There were some twists with who the good guys were verses who the bad guys were and it ends with a little mystery.  This would interest those who like mysteries or conspiracies.

Sequel:  See How They Run

The Living – Matt de la Pena



Shy is a Mexican-American teenage boy working on a 5-star cruise ship for the summer.  He has a great group of coworkers who are friends with the appropriate amount of teenage teasing, but nothing too mean – which a lot of YA books don’t balance as well.  One night early into his voyage, a man confesses strange things to Shy and climbs overboard the highest deck, ultimately letting go and committing suicide.

If this weren’t enough to weigh on a young adult’s mind, soon someone appears asking questions about Shy and what this man discussed on the deck with him before jumping.  Right as the story takes a turn focused on a Pharmaceutical company conspiracy focused around a deadly illness, the cruise line is informed of a massive earthquake that hit California.  The weather begins to worsen and soon a tsunami hits the ship.  Action ensues with our favorite ship employees and a few passengers – the good and the bad – and soon the ship is sinking.  There is a lot of action from the first wave through Shy’s 8 days at sea: people are found, people die, sharks attack, water runs out, and hope is lost.  Besides the great action of this book, and there is plenty, there is a more mature subplot on class, opportunities given (or abused) based on class, and even when characters realize the injustices of the world – not including the bad luck of being aboard a sinking ship – there are moments of kindness, understanding, empathy, and simply learning that stereotypes are not always truthful.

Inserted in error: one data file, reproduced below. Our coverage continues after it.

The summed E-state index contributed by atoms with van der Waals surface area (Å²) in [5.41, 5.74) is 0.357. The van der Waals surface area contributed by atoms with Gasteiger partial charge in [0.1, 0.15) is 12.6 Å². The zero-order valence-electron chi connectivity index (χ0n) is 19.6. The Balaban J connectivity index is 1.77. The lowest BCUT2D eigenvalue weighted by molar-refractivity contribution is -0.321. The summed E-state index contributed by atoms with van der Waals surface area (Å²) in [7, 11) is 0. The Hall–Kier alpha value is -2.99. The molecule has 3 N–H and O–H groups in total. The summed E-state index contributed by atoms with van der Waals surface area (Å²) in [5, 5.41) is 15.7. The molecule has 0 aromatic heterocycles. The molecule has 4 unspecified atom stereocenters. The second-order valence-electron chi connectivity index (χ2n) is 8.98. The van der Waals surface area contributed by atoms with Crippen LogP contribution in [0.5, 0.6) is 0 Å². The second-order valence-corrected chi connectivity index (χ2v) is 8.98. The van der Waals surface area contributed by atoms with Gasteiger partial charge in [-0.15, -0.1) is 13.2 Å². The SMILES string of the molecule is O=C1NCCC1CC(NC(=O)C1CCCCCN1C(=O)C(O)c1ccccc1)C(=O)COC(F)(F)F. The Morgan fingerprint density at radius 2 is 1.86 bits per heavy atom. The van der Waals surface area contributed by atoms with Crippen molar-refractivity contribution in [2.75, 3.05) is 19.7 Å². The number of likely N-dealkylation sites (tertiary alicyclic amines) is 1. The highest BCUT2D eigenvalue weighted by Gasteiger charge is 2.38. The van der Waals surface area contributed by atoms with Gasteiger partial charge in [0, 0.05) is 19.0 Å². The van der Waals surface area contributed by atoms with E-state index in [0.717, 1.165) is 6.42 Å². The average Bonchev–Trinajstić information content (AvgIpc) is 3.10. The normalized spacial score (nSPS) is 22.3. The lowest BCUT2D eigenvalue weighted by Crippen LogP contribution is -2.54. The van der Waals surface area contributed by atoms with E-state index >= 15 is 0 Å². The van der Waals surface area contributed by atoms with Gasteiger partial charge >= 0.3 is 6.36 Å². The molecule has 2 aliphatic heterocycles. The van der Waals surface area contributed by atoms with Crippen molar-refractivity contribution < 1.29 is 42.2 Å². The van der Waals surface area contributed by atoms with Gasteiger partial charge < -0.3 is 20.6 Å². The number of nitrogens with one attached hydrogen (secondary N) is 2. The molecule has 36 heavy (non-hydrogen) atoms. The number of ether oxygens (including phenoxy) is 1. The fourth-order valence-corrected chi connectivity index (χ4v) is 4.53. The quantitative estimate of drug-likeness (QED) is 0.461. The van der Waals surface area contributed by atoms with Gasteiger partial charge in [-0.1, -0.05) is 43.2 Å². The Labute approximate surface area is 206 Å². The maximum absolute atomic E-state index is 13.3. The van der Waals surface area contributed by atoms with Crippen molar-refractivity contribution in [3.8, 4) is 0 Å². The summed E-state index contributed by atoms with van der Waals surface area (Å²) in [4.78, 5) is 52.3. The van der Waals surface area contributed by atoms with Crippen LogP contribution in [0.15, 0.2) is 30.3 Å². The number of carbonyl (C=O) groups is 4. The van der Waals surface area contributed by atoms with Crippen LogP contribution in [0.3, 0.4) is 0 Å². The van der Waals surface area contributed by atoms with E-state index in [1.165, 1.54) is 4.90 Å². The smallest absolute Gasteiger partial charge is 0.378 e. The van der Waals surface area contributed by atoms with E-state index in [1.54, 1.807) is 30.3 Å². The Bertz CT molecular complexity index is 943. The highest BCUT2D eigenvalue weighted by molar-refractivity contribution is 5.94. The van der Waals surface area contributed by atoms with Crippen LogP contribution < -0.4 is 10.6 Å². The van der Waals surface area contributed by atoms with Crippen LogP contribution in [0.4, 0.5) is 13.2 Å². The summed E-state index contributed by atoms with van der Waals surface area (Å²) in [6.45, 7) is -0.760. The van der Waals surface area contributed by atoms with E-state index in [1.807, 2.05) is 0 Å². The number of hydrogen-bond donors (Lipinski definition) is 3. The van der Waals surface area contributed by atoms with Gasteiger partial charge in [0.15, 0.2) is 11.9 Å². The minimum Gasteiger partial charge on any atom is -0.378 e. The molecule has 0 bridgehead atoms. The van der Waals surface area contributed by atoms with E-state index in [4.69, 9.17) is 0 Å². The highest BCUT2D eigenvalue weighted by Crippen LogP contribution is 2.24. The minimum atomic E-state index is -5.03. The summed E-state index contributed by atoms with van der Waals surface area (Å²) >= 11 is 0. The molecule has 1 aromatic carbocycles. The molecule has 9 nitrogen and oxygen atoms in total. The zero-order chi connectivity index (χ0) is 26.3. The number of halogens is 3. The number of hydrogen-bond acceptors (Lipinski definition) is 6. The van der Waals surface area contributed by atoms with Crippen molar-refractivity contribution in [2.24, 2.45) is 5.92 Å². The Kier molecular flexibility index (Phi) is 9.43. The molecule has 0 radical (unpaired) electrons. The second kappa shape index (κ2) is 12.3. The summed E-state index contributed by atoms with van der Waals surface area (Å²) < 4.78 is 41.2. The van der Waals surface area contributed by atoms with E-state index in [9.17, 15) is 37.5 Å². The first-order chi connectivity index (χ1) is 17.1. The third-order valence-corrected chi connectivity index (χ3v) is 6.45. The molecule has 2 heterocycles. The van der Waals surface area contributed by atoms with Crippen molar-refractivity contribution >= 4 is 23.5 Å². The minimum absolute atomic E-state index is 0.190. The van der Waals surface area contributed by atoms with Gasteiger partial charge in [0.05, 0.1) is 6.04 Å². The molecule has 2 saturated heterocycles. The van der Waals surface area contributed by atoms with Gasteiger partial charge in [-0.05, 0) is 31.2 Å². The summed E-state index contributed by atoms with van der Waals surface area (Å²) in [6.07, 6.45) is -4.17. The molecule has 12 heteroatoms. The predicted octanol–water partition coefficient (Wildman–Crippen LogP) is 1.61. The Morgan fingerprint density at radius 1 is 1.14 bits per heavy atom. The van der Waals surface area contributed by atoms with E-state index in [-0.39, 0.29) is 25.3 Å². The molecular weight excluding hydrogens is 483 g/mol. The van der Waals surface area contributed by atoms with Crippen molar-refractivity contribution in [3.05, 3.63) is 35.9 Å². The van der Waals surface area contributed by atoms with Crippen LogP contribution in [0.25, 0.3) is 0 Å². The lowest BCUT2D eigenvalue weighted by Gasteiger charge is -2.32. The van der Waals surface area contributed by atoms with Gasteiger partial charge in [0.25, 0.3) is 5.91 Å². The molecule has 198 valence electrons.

Obviously Shy doesn’t die on the lifeboat – or there would be no book, and certainly not a sequel – but I can’t really continue without giving away the plot.  So know that if you can handle some very detailed chapters about a ship sinking, shark attacks, and life trying to survive on a lifeboat you will be able to make it through the scariest parts of this story to the much deeper conspiracy.  There are some great side characters and action.

A book most boys will like, mostly action and less romance since it’s a male narrator, but be warned – there is a good amount of cussing. Still, the plot (and one certain character) have sparked enough of an interest, and I feel devoted to Shy after surviving with him, that I will continue with the story.

“. . . adventure survival enthusiasts will relish the vivid and raw descriptions of the sinking ship, blistering sun, and shark-infested waters. But most appealing is the empathetic teen, portrayed as a tough guy with a romantic side, who will appeal to both males and females . . . ” — School Library Journal

“Peña takes the time to establish some solid rapport among his characters before unleashing the mayhem, though, and the central disease and drug scam is so viciously immoral that readers will probably book passage on the upcoming sequel, to learn whether Shy and his two smokin’-hot love interests will bring the bad guys to their knees.” — The Bulletin

Sequel – The Hunted (already out)